D.C. sculpture to get new home on Prince George's beach

January 02, 2008|By New York Times News Service

WASHINGTON -- The Awakening, J. Seward Johnson Jr.'s sculpture of a giant struggling to emerge from the earth, is soon to leave a site in the nation's capital that millions of tourists have visited since the work's installation in 1980 for a new location in Maryland.

Although it stood for 27 years on public parkland at Hains Point in Southwest Washington, The Awakening did not belong to the National Park Service. It was instead the property of the Sculpture Foundation, a group that promotes public art.

Johnson gave the foundation a collection of his work to oversee. The foundation has now sold the cast-aluminum sculpture for $740,000, and it will be relocated in the spring to National Harbor, a $2 billion waterfront project under construction in Prince George's County.

The Awakening will be installed on a specially built beach along the Potomac River as the focal point of the 300-acre development.

The 60 buildings envisioned for the project are to include shops, restaurants, condominiums, office buildings and a convention center.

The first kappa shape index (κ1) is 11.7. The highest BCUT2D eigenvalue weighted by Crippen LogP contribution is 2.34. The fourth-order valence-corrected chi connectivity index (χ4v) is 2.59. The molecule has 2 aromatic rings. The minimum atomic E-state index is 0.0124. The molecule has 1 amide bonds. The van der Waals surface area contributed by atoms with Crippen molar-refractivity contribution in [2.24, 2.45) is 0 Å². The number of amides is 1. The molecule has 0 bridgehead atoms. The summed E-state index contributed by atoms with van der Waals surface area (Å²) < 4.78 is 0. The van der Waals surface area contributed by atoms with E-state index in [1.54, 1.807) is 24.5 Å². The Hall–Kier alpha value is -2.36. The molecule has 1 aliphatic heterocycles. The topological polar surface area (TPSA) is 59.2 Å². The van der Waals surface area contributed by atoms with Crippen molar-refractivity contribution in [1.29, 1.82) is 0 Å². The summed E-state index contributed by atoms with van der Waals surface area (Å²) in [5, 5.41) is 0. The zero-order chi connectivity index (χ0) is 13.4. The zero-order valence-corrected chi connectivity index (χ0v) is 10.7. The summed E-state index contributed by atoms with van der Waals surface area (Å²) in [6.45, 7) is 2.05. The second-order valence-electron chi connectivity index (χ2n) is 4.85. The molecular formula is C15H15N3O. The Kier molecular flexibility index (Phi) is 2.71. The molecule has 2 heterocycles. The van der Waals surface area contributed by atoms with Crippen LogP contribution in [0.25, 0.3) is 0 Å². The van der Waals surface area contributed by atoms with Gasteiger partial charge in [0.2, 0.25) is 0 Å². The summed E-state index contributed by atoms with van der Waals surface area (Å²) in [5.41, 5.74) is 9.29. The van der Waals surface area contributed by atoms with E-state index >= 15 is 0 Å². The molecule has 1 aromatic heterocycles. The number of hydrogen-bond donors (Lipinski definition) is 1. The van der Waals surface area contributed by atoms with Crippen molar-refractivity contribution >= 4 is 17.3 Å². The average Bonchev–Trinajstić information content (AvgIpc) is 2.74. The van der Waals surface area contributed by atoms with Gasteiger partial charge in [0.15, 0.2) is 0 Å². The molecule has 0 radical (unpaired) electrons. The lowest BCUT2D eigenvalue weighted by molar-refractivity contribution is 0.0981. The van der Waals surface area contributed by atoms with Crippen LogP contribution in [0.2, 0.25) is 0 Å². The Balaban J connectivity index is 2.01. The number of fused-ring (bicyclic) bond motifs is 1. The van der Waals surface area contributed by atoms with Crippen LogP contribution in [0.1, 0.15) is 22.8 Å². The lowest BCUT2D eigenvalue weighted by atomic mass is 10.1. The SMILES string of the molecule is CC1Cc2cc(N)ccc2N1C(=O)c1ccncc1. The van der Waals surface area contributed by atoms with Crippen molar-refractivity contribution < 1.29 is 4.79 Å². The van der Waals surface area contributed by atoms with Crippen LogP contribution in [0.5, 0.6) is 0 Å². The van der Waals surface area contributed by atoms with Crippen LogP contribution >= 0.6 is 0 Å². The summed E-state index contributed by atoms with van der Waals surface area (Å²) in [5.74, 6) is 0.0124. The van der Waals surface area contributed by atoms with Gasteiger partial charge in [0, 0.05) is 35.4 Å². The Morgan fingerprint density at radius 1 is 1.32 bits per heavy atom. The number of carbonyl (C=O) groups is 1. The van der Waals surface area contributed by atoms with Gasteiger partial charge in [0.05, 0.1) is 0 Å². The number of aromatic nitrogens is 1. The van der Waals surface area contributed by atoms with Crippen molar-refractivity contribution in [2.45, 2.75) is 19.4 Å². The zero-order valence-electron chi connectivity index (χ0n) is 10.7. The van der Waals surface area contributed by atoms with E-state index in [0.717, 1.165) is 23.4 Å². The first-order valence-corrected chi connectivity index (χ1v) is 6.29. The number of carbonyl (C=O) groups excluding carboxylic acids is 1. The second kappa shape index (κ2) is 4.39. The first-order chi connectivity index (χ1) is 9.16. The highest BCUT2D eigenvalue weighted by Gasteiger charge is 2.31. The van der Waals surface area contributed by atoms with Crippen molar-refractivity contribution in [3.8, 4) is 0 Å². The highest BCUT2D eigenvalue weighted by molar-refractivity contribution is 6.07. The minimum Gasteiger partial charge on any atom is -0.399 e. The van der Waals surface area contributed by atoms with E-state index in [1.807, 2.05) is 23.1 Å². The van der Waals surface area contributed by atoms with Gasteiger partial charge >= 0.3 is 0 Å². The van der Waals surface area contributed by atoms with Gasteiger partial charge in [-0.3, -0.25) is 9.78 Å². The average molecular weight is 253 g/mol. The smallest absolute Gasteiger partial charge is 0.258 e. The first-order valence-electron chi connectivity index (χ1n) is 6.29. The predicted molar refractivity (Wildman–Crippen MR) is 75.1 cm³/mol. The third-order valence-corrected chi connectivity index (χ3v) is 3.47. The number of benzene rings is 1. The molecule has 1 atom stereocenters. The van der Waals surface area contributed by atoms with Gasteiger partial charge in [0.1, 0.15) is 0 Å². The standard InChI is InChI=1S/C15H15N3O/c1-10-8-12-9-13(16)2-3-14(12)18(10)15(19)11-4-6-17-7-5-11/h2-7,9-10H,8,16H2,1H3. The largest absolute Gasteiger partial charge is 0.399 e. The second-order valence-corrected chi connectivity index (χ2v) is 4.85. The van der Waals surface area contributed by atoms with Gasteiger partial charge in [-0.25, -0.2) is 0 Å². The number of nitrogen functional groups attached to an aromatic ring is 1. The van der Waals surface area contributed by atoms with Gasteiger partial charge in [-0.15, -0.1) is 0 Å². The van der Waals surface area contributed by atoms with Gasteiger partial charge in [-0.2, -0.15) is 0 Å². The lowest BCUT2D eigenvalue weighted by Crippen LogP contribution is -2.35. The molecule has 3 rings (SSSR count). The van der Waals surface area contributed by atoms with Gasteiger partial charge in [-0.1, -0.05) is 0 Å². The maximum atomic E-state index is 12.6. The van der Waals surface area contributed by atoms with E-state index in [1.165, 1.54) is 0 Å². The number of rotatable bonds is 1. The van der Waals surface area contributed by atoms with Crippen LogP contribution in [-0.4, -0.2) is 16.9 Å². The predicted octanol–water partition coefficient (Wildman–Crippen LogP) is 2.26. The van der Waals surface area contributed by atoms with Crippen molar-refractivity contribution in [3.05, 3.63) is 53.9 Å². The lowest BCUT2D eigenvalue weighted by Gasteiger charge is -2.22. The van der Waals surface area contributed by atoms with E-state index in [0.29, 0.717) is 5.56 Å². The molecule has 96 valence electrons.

The National Children's Museum, whose building is being designed by Cesar Pelli, will also move there from downtown Washington.

Paula Stoeke, director of the Sculpture Foundation, said that The Awakening had been available for years because the National Park Service could not offer it a permanent home and might have requested that it be removed from Hains Point.

The work depicts a bearded man trapped in the earth. It was installed, using a temporary permit, along with 500 other pieces, as part of a 1980 citywide art exhibition. Six years after the installation, Congress passed a law requiring all public art on National Park Service land in Washington to be installed for a short period unless it was commemorative.

There were no immediate plans for the land where The Awakening is now installed, said Sally Blumenthal, a deputy associate regional director for the National Park Service.

"It is a prime memorial site, and there are not that many of them," she said. "We think people are going to love [the sculpture] in its new home. It will be visible as you are flying into National Airport from the south."

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